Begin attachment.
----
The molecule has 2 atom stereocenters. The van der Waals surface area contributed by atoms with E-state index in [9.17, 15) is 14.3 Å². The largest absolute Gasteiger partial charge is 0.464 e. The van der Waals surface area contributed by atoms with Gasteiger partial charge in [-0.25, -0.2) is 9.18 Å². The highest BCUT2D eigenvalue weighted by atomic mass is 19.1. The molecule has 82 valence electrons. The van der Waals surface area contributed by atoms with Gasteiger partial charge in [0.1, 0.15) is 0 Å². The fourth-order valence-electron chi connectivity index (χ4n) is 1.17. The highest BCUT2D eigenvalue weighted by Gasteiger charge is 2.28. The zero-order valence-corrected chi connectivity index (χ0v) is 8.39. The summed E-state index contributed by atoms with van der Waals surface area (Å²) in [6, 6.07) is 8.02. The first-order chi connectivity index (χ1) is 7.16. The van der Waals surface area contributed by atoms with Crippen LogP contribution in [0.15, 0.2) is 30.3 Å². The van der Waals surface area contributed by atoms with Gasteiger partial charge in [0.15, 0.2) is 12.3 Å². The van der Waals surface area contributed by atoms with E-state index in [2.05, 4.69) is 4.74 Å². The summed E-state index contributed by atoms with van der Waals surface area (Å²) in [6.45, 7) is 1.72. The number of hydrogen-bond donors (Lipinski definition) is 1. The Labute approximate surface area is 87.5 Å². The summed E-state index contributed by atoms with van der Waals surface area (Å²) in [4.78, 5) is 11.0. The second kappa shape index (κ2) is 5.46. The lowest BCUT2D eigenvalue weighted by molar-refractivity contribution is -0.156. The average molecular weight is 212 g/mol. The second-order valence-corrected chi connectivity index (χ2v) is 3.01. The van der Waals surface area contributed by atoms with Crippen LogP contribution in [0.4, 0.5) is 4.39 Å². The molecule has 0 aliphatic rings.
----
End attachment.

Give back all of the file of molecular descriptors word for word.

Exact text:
The molecule has 2 atom stereocenters. The van der Waals surface area contributed by atoms with E-state index in [9.17, 15) is 14.3 Å². The largest absolute Gasteiger partial charge is 0.464 e. The van der Waals surface area contributed by atoms with Gasteiger partial charge in [-0.25, -0.2) is 9.18 Å². The highest BCUT2D eigenvalue weighted by atomic mass is 19.1. The molecule has 82 valence electrons. The van der Waals surface area contributed by atoms with Gasteiger partial charge in [0.1, 0.15) is 0 Å². The fourth-order valence-electron chi connectivity index (χ4n) is 1.17. The highest BCUT2D eigenvalue weighted by Gasteiger charge is 2.28. The zero-order valence-corrected chi connectivity index (χ0v) is 8.39. The summed E-state index contributed by atoms with van der Waals surface area (Å²) in [6, 6.07) is 8.02. The first-order chi connectivity index (χ1) is 7.16. The van der Waals surface area contributed by atoms with Crippen LogP contribution in [0.15, 0.2) is 30.3 Å². The van der Waals surface area contributed by atoms with Gasteiger partial charge in [0.15, 0.2) is 12.3 Å². The van der Waals surface area contributed by atoms with E-state index in [2.05, 4.69) is 4.74 Å². The summed E-state index contributed by atoms with van der Waals surface area (Å²) in [6.45, 7) is 1.72. The number of hydrogen-bond donors (Lipinski definition) is 1. The Labute approximate surface area is 87.5 Å². The summed E-state index contributed by atoms with van der Waals surface area (Å²) in [4.78, 5) is 11.0. The second kappa shape index (κ2) is 5.46. The lowest BCUT2D eigenvalue weighted by molar-refractivity contribution is -0.156. The average molecular weight is 212 g/mol. The second-order valence-corrected chi connectivity index (χ2v) is 3.01. The van der Waals surface area contributed by atoms with Crippen LogP contribution in [0.4, 0.5) is 4.39 Å². The molecule has 0 aliphatic rings.